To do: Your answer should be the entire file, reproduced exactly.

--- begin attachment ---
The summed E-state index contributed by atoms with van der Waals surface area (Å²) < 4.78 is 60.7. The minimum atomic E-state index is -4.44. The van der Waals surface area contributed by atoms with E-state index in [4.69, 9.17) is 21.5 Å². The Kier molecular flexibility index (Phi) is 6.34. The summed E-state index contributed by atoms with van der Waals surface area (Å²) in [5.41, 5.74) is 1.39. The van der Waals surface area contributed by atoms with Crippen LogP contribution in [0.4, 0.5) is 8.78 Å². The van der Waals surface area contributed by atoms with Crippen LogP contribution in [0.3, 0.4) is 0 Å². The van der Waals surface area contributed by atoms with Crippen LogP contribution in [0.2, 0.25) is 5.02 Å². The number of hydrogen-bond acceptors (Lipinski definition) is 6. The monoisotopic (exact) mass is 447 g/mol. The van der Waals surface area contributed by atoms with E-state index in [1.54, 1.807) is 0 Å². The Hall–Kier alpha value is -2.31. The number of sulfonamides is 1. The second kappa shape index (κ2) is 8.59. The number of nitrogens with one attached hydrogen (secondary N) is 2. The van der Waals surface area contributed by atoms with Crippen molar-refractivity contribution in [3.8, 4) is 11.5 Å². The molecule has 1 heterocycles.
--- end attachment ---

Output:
The summed E-state index contributed by atoms with van der Waals surface area (Å²) < 4.78 is 60.7. The minimum atomic E-state index is -4.44. The van der Waals surface area contributed by atoms with E-state index in [4.69, 9.17) is 21.5 Å². The Kier molecular flexibility index (Phi) is 6.34. The summed E-state index contributed by atoms with van der Waals surface area (Å²) in [5.41, 5.74) is 1.39. The van der Waals surface area contributed by atoms with Crippen LogP contribution in [0.4, 0.5) is 8.78 Å². The van der Waals surface area contributed by atoms with Crippen LogP contribution in [0.3, 0.4) is 0 Å². The van der Waals surface area contributed by atoms with Crippen LogP contribution in [0.2, 0.25) is 5.02 Å². The number of hydrogen-bond acceptors (Lipinski definition) is 6. The monoisotopic (exact) mass is 447 g/mol. The van der Waals surface area contributed by atoms with E-state index in [1.54, 1.807) is 0 Å². The Hall–Kier alpha value is -2.31. The number of sulfonamides is 1. The second kappa shape index (κ2) is 8.59. The number of nitrogens with one attached hydrogen (secondary N) is 2. The van der Waals surface area contributed by atoms with Crippen molar-refractivity contribution in [3.8, 4) is 11.5 Å². The molecule has 1 heterocycles.